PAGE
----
By Suzanne Kelly
Women are increasingly being used to carry out terrorist attacks and raise money to support terrorist actions, but on the flip side, more policy makers are waking up to the fact that women can also be an extremely effective tool in combating the spread of terrorism.
Heidi Panetta, a terrorist analyst with the Bureau of Intelligence and Research at the State Department, told an audience at the Center for Strategic and International Studies on Thursday that no fewer than 50 suicide attacks have been carried out by women in the past seven years.
While she rarely talks about her work in public, Panetta told a group assembled by the Women in International Security project at CSIS, that while women remain on the fringes of terrorist organizations statistically, the results of their efforts are no less deadly than those of their male counterparts.
Intelligence experts say that women are often more effective suicide bombers because in many parts of the world, they are viewed as being less suspicious.
(This is something I encountered personally a few years ago as I traveled from Kabul, Afghanistan, to Dubai in the United Arab Emirates. As I waited in a rather unsophisticated security line at the airport, three Afghan men patted down the male passengers in line ahead of me. As I approached, the male security guards looked at each other, smiled, and waved me through. None of them was going to publicly pat down a woman for security or any other reason.)
Intelligence officials say that women who choose to become suicide bombers often do so because they have lost husbands or brothers, although others do it because they have simply bought into the terrorist ideology.
But even within the world of terrorism, there is still something of a glass ceiling, as there are no women calling the shots for al Qaeda or any of its splinter organizations, according to intelligence officials. Today, women are more often behind the scenes of those organizations, effectively taking on the critical roles of fund-raising and recruitment.
But if women are effective at carrying out terrorist attacks and raising money to support terrorist actions, more policy makers are waking up to the fact that women can also be extremely effective in combating the spread of terrorism.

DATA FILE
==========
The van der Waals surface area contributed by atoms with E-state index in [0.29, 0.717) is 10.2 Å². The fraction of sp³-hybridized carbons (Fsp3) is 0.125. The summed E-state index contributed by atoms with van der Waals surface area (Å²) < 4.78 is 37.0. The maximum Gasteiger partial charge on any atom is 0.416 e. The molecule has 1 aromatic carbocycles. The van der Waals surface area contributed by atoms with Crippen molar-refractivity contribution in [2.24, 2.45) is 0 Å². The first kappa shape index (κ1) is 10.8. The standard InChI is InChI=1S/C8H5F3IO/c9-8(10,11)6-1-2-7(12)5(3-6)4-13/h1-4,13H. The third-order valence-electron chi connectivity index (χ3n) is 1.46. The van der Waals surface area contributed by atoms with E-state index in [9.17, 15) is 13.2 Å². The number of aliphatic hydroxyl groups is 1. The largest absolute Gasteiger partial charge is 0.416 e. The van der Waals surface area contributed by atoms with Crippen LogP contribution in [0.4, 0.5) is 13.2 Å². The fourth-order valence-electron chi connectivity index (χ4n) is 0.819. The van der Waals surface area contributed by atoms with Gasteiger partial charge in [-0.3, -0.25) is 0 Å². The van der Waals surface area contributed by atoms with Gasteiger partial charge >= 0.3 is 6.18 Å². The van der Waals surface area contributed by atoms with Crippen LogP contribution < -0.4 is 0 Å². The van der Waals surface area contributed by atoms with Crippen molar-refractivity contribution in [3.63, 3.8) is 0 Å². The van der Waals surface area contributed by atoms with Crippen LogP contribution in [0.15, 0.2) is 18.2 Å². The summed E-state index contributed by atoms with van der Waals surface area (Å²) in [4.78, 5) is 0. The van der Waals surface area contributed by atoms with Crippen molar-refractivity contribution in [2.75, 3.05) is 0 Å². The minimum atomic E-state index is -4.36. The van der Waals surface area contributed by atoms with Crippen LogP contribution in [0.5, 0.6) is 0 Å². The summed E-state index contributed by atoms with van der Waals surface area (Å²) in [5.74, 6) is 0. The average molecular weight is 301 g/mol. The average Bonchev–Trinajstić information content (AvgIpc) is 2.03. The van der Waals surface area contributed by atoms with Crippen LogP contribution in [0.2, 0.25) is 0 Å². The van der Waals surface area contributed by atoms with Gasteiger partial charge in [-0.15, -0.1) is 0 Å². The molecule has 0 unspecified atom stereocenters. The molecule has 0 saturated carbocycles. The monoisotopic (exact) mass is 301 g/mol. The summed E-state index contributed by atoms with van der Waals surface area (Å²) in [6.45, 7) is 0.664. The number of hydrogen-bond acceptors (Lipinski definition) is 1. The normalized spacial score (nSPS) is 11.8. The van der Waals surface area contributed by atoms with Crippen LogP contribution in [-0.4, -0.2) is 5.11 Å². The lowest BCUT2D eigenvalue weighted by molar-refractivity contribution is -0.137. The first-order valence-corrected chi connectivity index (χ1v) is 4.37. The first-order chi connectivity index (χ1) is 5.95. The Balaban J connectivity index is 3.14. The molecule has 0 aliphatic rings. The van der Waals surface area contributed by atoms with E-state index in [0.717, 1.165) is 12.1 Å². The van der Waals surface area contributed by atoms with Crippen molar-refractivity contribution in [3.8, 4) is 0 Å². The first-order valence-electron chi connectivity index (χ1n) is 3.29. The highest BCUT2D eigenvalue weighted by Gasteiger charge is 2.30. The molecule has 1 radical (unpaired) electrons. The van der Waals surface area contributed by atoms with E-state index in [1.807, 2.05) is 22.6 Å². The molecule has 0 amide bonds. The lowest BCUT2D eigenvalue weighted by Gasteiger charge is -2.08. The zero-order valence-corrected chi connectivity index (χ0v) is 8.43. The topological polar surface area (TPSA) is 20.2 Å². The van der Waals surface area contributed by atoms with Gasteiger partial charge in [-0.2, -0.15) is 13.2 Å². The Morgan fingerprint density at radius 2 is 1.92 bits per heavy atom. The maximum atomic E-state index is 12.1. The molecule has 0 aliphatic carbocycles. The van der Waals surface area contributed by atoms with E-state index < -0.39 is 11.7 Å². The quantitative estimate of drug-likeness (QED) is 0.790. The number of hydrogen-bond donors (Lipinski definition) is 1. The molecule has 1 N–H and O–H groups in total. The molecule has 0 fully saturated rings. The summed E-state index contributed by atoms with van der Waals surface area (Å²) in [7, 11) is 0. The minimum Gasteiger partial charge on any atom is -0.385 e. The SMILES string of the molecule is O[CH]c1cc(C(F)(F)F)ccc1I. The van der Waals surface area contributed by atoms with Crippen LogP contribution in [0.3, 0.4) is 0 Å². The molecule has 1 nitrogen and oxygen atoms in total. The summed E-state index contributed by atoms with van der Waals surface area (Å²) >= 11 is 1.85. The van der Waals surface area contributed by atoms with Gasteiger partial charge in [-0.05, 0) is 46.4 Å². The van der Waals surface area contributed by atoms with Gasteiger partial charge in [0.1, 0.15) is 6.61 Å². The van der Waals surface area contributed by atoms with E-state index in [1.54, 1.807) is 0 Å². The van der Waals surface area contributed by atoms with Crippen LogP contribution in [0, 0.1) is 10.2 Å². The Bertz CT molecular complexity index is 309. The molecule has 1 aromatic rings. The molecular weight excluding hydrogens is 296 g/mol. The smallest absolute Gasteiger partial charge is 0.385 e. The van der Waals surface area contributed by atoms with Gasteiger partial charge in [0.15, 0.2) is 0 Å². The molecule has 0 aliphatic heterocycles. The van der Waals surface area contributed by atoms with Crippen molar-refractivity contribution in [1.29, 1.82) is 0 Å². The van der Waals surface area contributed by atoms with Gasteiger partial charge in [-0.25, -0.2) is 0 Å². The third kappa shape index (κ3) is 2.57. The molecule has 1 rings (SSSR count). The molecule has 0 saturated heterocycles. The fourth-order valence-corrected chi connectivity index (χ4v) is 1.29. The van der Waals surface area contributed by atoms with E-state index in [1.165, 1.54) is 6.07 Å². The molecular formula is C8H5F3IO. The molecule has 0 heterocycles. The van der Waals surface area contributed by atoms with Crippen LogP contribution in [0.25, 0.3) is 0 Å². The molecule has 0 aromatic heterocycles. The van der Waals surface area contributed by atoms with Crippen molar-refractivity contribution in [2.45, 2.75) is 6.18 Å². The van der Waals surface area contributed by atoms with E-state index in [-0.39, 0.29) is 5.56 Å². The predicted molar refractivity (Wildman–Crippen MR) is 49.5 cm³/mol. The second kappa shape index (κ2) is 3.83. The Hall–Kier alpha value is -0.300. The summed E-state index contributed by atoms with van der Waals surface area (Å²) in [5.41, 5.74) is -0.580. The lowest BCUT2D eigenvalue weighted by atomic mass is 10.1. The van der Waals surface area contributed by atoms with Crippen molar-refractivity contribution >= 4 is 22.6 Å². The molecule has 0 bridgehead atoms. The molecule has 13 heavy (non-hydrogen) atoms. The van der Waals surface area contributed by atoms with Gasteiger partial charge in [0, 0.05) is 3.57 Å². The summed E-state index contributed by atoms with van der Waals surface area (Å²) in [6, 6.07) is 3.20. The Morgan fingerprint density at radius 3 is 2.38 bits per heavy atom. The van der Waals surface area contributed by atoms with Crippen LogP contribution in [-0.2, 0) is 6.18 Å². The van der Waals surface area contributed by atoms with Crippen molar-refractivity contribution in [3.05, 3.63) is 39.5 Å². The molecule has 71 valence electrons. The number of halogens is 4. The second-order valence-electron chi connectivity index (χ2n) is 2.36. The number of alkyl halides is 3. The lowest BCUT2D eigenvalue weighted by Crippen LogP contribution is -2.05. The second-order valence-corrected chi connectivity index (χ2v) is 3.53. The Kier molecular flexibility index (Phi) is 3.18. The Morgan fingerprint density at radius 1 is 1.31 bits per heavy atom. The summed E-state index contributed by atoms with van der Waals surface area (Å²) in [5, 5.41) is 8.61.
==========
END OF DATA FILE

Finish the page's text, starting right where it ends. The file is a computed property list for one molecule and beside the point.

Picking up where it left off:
While a woman who tries to counter the terrorist message may attract less attention than a woman willing to strap on a vest, counterterrorism officials are counting on their ability to persuade.
A couple of weeks ago, the State Department's coordinator for counterterrorism was in Yemen for a flurry of what he described as "exhaustive" meetings. There are lots of things to worry about in Yemen when it comes to terrorism, like finding ways to combat the streams of new recruits flowing into terrorist organizations, but on this trip, Daniel Benjamin said, he also encountered something he found remarkable when it comes to finding ways to counter the terrorist message: a group of women.
One evening, which he later described as the "highlight" of his trip, Benjamin found himself in the company of a half dozen Yemeni women. They were not officials or diplomats or members of the military. They were mothers, daughters, journalists and artists; women, who had dedicated themselves to countering the spread of terrorism in their country.
"Four or five of them were women who were doing the most remarkable things under the most difficult circumstances," Benjamin said. "One of them was a very young woman who was involved in setting up a youth radio station that was carrying an anti-extremist message. Another was a woman working for a newspaper who was involved in a whole range of different activities."
Tapping into the passion of women who want to stop terrorism in their countries is actually an important role of the State Department's Bureau of Counterterrorism, which the ambassador heads. As the United States looks at the many emerging threats around the world, any solution has to be self-sustaining for obvious reasons, and women are seen as key players in that role.
There are other reasons Benjamin is paying close attention to the roles of women on both sides of the terrorism/counterterrorism debate. One concern of intelligence officials is that more women will turn to terrorism as a way to find a voice when they may otherwise not have one.
And today, there are more extremist materials posted online. Becoming a terrorist comes with a how-to guide, and those who read it, including women, can launch their own attacks, outside of any contact with a larger organization.
This is a great concern for counterterrorism officials.
"I think that this is one area in which we might see more and more women who are interested or who find the extremist message appealing," Benjamin told the Women in International Security group.
Women are being looked at differently on both sides of the terrorist issue, according to Benjamin, who said his bureau is specifically looking to incorporate gender into several of its new policies that will cover projects such as training women in national security measures and building the capacity of women in civil society so their message can be better heard.
"Let me just say that as a nation, as we look abroad, our interests are going to be challenged in the 21st century much as they have been in the past," he said, "but we will do a much better job if we have men and women involved."